2. Don’t just demonstrate that you know or understand a company’s culture and core values. Be ready to show that you are indeed a great fit for the company and how you both can be beneficial to each other. If you are reaching out to an in-house position, be sure to show how your experience in agency life can be a plus for an in-house job.

3. Look for those press releases that have contacts at an agency/in house job that you covet. Reach out to them – let them know that you are interested in their company and ask for a few minutes of their time to discuss the company and the best way to get your resume looked at. Once again… enhance your image! It takes a lot to secure that dream job, don’t be afraid to leap!

4. Infuse passion and truth in all that you do to secure your dream job. PR agencies and in-house departments look for that fire in each person that they hire.  Show them that you easily adapt but are truly passionate about the work and the image that you are striving to maintain on a professional and personal level.  Being confident about who you are, goes a long way in an interview.

5. Social Networking? Definitely a plus – don’t shy away from PRWeek and/or PRSA events.  Join those groups on Linked In with other PR professionals who may be the key to your dream job. However, do remember that you may be Googled at times, so always bear in mind that you are branding yourself at all times and you don’t want to lose the opportunity to secure that dream job for something foolish that may be posted.

Most importantly, remember that when scoring that dream job in house or in-agency is … never wait for it to land on your lap. Good luck!

About the Author
Lisa Hutchins is a human resources professional who has previously worked at leading PR firms such as Ruder Finn and Cohn & Wolfe. Her responsibilities included recruiting, employee relations, and miscellaneous employee changes. In addition to her HR experience, she has also as a PR pro on an array of accounts and campaigns, including GlaxoSmithKline and Pfizer. Follow Lisa on Twitter via @lisahutchins.

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Do PR Students and Pros Want to Work In-House or at an Agency?

January is almost here and you know what that means? Companies are hiring!

While finding jobs in this economy is no easy task, most places look to do their hiring at the start of a new year in order to get people on board and prepared to execute new yearly plans.

So with that in mind, I’m curious to know just what types of jobs people are looking to pursue. Whether you currently have a position or you’re pursuing one, please take a look at the poll below and submit a response.

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The Perfect Internship (Hint: It Doesn’t Exist)

PR majors need to do internships.

Notice the plural? A completed internship used to set candidates apart from the pack, but in today’s uber-competitive job market a single experience doesn’t go as far. Employers want to see that your college career has given you the knowledge and skills you need to do real work for real clients. Classes can give you plenty of knowledge, but aren’t going to cut it when it comes to know-how.

So how do you find the perfect internship? You don’t. Instead, you build upon your skill-set with multiple experiences and mold yourself into a qualified job candidate. Here are just a couple of considerations while looking at position postings:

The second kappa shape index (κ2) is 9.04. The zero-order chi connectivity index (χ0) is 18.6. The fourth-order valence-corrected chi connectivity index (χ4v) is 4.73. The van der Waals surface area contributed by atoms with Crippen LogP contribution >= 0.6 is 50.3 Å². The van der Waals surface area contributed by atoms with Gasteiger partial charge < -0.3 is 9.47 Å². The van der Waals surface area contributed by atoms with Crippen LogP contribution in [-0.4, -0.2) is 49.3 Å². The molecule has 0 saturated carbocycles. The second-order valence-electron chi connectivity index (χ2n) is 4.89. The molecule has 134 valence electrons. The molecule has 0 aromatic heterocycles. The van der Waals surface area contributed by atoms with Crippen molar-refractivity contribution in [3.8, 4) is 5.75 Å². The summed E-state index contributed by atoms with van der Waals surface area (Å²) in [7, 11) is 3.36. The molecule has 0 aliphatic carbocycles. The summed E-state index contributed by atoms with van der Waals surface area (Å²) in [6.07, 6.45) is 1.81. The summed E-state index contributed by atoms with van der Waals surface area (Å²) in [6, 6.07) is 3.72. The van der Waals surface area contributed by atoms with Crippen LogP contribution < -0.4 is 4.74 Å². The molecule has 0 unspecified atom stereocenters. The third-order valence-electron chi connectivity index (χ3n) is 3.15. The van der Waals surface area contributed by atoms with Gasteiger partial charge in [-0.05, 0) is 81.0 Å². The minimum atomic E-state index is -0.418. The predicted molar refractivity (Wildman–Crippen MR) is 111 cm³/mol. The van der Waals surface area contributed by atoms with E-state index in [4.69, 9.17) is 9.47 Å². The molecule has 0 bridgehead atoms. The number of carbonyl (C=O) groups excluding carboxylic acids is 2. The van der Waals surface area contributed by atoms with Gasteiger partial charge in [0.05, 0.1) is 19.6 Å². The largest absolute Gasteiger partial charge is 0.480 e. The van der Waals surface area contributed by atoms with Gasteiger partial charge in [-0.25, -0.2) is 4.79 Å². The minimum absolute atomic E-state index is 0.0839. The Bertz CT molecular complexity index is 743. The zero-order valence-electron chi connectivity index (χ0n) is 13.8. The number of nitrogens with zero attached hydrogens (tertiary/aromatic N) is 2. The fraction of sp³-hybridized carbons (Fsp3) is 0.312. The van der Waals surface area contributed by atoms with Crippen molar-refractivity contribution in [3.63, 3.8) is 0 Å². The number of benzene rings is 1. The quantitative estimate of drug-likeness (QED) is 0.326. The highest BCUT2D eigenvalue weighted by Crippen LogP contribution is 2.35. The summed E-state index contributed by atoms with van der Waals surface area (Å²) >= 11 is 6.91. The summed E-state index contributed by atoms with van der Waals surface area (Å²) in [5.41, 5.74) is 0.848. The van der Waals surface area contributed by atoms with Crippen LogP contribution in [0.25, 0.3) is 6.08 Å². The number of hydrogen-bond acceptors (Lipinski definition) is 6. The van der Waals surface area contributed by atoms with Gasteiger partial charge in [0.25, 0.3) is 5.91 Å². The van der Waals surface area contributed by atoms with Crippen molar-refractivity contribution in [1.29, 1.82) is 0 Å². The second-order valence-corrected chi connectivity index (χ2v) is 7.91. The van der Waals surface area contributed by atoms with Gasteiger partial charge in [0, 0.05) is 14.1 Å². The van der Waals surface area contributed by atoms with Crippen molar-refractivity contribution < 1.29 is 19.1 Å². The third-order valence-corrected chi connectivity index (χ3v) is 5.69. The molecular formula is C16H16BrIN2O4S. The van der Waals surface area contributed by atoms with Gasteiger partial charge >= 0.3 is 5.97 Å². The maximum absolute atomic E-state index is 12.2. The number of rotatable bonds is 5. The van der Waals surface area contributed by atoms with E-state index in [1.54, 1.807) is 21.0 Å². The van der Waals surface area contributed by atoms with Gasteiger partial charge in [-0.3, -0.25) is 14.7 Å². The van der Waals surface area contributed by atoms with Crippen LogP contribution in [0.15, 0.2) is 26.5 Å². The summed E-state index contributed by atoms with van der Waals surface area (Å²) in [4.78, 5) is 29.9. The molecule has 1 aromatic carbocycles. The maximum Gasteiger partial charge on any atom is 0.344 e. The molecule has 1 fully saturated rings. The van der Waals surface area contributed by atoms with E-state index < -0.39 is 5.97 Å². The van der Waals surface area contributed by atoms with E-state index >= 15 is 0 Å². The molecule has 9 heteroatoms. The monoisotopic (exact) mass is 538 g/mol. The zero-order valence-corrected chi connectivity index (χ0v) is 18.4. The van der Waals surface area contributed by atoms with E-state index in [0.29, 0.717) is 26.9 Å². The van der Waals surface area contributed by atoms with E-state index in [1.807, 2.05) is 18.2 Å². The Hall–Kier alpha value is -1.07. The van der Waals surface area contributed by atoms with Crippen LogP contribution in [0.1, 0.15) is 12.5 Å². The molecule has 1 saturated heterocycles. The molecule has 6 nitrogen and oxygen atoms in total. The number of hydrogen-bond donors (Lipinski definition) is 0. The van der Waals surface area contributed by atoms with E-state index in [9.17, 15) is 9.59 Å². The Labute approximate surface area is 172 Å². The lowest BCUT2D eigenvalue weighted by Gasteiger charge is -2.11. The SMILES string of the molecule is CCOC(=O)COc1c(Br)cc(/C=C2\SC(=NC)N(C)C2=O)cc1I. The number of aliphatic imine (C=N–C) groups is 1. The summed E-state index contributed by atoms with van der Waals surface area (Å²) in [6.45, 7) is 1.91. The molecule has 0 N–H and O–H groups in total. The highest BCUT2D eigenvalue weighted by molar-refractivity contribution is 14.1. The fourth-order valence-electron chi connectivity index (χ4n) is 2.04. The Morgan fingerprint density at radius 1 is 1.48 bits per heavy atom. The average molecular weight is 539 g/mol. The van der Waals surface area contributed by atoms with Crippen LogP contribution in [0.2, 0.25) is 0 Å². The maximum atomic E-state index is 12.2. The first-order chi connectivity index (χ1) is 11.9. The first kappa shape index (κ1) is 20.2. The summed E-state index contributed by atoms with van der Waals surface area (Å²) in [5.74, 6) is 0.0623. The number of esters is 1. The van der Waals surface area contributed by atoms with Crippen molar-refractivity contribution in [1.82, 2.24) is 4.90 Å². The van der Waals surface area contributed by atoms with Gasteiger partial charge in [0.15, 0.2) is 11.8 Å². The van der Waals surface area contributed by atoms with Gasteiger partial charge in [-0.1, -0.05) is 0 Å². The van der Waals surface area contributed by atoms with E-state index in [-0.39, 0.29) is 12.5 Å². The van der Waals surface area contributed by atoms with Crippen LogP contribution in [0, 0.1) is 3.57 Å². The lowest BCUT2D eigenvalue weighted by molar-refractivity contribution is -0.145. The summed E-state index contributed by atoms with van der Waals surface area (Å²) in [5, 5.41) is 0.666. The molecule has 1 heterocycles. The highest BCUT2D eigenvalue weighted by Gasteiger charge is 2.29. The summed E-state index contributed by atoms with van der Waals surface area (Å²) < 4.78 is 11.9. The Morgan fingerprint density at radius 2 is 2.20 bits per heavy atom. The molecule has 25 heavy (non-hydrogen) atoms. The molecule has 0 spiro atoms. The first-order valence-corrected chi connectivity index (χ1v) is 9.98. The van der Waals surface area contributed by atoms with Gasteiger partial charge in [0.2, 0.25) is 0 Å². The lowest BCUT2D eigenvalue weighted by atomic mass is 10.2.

Paid vs. Unpaid

Loans pile up while you spend your time at an unpaid internship. Most students simply don’t have time to juggle classes, an internship, and a paid job. While the vast majority of internships are unpaid, if you dig you can find those minimum-wage gems. However, there are a lot of amazing positions out there that don’t pay. If you happen to find a posting that you know will give you the skills you are looking for, consider your options. Can you take it for credit? Will one semester of not making money ruin your finances? Ultimately you need to decide if putting in hours of unpaid work now will better your chances of getting that amazing entry-level (read: paid) job later.

Agency vs. Company vs. Non-Profit

In my own job searches and experience I’ve noticed differences between the types of places of work. An agency internship will look great on your resume and may include a small salary. However, these positions are highly competitive, and depending on the size of the agency you may be stuck in a lot of support roles rather than working on real strategy and content development. Positions within a company are a lot more likely to be paid. They range in competitiveness depending on the profile of the company, and they can also vary a lot in terms of job responsibilities. Check job posting for the types of tasks you’ll be assigned to in order to gage your level of responsibility. Non-profits can be a great experience, but they are rarely paid. However, there are many of opportunities out there and you’ll usually be given more important tasks; I’ve even seen instanced of interns at non-profits being completely in charge of the public relations program!

Some internships truly are better than others. Spend plenty of time exploring job postings to get an idea of what you are looking to get out of your experience. When you spot a great position, apply! You’ll never find one perfect internship, but if you combine a few great ones, you’ll be well on your way to landing a job in the real, working world.

About the Author
Erin is a senior at  the University of Minnesota where she is working on her degree in Journalism with a focus in Public Relations. During a study abroad experience she completed an internship at a boutique PR agency. She is currently interning at a commodity exchange corporation in a marketing role, while writing her honors thesis and finishing up classes. Contact Erin on Twitter via @ErinMillard or on LinkedIn